In 1784 Benjamin Franklin played the tongue-in-cheek naturalist and castigated the decision by the Congress of the Confederation to adopt the bald eagle as the symbol of the United States. The bald eagle, Franklin wrote, lives by “Sharping & Robbing,” watching a “diligent” hawk fishing, and then stealing its hard-earned booty. Rejecting this lazy thief, Franklin preferred that the national honor be borne by the proud but prudent (“tho’ a little vain & silly”) wild turkey.
The debate over climate change generally transpires within the cloistered confines of expensive hotels, executive boardrooms, and diplomatic halls. As seen in the failure to arrive at binding agreements in Copenhagen, the talks are generally as sterile as the surroundings.
Canada’s defeat in elections for a temporary seat in the UN Security Council has implications that reach beyond being an upset for Stephen Harper’s conservative government in Ottawa. It reinforces how far most UN members are from supporting other nations that unconditionally accept Israeli behavior in the Middle East. It also, ironically, lends some support to Ottawa’s longstanding opposition to increasing the number of permanent Security Council members.
The gap between federal spending on military as opposed to climate security has narrowed since 2008. Compared to China, though, our progress is meager.
Though its military spending is not wholly transparent, it is estimated that China spends one-sixth as much as the United States does on military security, and twice as much on climate security.
Ten Mixteco men led me across a stream and through a cornfield on a toilet tour of Mini Numa. At each adobe hut housing a shiny white flush toilet, I snapped a photo of a contented owner. In recent years, six children had died in this small village from diseases rooted in poverty and lack of sanitation. With the support of the human rights organization, Tlachinollan, the Mini Numa community had forced the hand of the government to support the right to health.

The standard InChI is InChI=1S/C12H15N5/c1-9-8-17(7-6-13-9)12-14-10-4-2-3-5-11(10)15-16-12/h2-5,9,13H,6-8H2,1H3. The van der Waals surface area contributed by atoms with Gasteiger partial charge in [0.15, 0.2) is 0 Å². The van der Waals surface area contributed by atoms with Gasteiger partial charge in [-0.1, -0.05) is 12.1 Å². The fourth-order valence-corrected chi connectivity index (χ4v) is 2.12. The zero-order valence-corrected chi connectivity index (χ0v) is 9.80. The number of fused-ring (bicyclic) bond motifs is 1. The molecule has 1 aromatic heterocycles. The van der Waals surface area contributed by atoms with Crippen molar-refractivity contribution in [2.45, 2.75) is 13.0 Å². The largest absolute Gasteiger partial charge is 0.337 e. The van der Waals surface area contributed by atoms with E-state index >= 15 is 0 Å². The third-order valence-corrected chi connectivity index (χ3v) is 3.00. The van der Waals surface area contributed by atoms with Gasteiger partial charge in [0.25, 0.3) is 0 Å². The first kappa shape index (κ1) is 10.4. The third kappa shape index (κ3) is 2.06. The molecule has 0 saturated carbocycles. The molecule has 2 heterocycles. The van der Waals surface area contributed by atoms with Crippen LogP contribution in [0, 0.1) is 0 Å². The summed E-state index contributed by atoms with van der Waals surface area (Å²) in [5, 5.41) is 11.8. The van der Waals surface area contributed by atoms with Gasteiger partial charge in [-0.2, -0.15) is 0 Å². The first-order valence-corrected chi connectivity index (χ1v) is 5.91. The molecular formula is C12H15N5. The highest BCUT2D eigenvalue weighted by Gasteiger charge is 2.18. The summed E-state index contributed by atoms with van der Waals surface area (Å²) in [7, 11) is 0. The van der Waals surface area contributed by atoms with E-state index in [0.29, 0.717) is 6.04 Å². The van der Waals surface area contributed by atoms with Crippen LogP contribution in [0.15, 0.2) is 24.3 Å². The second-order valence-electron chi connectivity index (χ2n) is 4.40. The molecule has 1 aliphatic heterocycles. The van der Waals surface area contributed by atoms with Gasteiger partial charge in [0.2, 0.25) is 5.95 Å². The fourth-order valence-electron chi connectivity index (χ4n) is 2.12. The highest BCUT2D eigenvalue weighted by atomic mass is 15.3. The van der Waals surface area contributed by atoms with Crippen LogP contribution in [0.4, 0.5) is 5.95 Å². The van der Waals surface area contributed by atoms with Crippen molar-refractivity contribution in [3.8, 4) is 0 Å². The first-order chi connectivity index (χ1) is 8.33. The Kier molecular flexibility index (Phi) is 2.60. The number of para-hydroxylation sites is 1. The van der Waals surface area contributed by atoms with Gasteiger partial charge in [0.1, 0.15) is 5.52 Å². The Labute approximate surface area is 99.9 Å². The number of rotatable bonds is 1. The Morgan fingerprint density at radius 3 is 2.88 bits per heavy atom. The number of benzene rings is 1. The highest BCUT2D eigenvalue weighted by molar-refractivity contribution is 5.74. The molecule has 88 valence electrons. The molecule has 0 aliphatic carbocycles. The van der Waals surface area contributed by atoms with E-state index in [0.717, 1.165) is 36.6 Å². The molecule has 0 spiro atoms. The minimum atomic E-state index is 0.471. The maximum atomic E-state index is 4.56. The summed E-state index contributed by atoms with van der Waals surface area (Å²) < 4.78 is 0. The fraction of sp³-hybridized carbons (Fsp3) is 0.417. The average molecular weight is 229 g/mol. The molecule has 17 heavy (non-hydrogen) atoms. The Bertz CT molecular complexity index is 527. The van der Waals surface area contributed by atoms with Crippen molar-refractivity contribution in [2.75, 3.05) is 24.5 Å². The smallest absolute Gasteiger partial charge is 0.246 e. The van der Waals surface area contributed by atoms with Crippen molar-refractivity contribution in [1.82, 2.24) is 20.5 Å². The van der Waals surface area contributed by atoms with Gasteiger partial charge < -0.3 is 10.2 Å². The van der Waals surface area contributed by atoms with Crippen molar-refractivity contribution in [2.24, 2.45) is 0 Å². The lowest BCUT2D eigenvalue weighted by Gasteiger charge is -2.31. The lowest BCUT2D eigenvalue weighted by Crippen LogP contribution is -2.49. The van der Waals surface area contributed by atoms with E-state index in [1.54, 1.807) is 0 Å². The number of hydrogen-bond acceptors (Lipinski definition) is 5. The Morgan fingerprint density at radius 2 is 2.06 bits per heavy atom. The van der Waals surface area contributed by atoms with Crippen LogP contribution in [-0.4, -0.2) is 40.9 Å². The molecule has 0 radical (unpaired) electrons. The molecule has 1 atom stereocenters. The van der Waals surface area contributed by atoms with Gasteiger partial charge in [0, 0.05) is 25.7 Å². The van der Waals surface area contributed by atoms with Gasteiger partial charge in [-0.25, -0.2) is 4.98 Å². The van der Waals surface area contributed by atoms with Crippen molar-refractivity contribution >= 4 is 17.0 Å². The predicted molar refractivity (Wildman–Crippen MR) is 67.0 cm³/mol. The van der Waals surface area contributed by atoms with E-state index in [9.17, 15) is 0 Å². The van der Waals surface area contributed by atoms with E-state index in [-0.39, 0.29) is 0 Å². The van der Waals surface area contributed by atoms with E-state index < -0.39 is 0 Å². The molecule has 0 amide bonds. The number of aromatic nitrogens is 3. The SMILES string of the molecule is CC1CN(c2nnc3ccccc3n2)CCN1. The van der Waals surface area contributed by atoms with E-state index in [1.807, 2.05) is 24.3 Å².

Anti-war protesters targeting individual troops for abuse, much less gathering at their funerals like the homophobic Rev. Fred Phelps, is as much of a myth as protesters spitting on returning Vietnam veterans.
Desperate to secure supply routes to Afghanistan, the United States has been spending at least six times more on military aid for the mostly authoritarian states of Central Asia than on efforts to promote political liberalisation and human rights in the region, according to a new report released here by the Open Society Foundations (OSF).
After the drums of war had begun to beat, after the first headlines had screamed their World-War-II-style messages (“the Pearl Harbor of the 21st century”), I had another thought. And for a reasonably politically sophisticated guy, my second response was not only as off-base as the first, but also remarkably dumb. I thought that this horrific event taking place in my hometown might open Americans up to the pain of the world. No such luck, of course.
The progressive dilemma at this time of political crisis is not one of vision. We have identified the key fundamental values needed to construct an alternative to the abundantly discredited neoliberal world older. But on a tactical level we have failed to translate these values into a political program compelling to those most affected by the global financial crisis.
According to the 2006 report, 14 of the 38 most valuable large bases in the world are concentrated in Japan. This includes the top three: the Navy base at Yokosuka, home port for a nuclear aircraft carrier ($3.88 billion); the Air Force base at Kadena, the largest air terminal in Asia ($3.82 billion); and the airbase at Misawa ($3.71 billion).